Just discovered ? OK, perhaps we’re just late to the game.

You know, I like to think that we have been looking around quite a bit at the world of photography, but like so many things, every door opened, leads to 10 more.

© Francesca Woodman

© Francesca Woodman


Phaidon has just published a new book of photographer Francesca Woodman.
I’ve heard about her only peripherally in more esoteric gatherings and for some reason, never investigated.

Was that a mistake.

After looking (skimming) over a copy of this book, it has now been ordered for full perusal.
That is not to say it won’t be coming as a giveaway. But let me sit with it first to see what’s up.
Actually all giveaways are ” tested ” before being offered.
Don’t want to send you junk.

But forget about that for now. Read on:

From the website:
Francesca Woodman has become one of the most talked about, studied and influential of late twentieth-century photographers. She started taking photographs when she was barely thirteen, and in less than a decade created a body of work that has now secured her reputation as one of the most original American artists of the 1970s. Woodman brought an understanding of Baroque painting, modernist art and contemporary post-Minimalist practice to her haunting, sensual, images. Both in her work with models and in her sometimes disturbing self-portraits, she made a thoroughgoing challenge to the certainties of photography.

The only book available on the legendary American photographer Francesca Woodman (1958—81), an artist who in the last five years has attracted a devoted worldwide following, despite a career of less than a decade, cut short by her tragically early death at the age of 23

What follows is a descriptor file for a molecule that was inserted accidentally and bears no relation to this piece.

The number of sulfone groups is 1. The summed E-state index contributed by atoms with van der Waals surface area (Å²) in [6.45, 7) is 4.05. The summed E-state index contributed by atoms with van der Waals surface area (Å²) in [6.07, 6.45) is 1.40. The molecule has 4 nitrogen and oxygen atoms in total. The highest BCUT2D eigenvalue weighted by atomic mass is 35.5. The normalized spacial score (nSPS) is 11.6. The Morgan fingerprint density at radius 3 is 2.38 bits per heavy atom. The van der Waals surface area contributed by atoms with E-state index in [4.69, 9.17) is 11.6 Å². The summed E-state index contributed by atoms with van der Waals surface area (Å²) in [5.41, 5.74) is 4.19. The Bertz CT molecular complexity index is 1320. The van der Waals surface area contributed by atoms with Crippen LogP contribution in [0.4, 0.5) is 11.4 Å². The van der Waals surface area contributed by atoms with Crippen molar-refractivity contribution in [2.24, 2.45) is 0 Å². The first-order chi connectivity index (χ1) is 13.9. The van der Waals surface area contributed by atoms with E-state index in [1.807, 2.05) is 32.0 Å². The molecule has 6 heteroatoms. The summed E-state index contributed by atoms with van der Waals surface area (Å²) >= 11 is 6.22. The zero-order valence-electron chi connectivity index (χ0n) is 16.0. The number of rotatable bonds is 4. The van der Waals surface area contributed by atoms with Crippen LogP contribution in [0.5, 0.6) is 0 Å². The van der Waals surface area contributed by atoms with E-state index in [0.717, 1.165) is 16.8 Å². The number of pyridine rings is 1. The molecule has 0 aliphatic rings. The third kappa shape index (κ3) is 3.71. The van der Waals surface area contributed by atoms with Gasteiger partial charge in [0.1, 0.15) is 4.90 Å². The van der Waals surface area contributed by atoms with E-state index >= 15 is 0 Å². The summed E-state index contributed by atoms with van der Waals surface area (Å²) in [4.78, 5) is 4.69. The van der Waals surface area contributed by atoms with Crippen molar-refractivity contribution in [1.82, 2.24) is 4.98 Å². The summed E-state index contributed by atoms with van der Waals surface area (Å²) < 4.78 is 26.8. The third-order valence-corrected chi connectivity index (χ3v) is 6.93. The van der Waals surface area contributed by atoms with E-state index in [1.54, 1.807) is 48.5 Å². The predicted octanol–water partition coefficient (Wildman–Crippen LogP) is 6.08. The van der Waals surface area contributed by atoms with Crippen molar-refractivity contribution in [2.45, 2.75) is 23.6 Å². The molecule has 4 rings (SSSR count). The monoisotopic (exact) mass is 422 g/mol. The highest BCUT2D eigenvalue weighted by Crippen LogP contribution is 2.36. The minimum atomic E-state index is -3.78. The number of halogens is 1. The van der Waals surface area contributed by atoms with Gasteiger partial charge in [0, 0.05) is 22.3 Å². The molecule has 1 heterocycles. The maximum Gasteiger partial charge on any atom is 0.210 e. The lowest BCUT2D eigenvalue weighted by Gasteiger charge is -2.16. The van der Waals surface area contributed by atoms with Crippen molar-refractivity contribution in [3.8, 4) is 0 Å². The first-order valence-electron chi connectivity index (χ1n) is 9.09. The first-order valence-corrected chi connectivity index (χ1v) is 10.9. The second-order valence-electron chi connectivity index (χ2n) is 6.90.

With over 250 photographs, some of which have never been exhibited or published before, this is the only comprehensive monograph on Woodman
Original research by Dr Chris Townsend relates Woodman’s work to its American and European influences: from post-Minimal sculptors such as Richard Serra to American ‘gothic’ photographers such as Ralph Eugene Meatyard
Extracts and facsimile pages from Woodman’s journals illuminate her thought processes and give a unique insight into her methods of working

Phaidon would like to thank Betty and George Woodman, her parents, for their help and close involvement at all stages of this publication.

One thing that is good to know is how loved ones can help keep the artistry of these people alive and well.

We thank them.

Damon Webster

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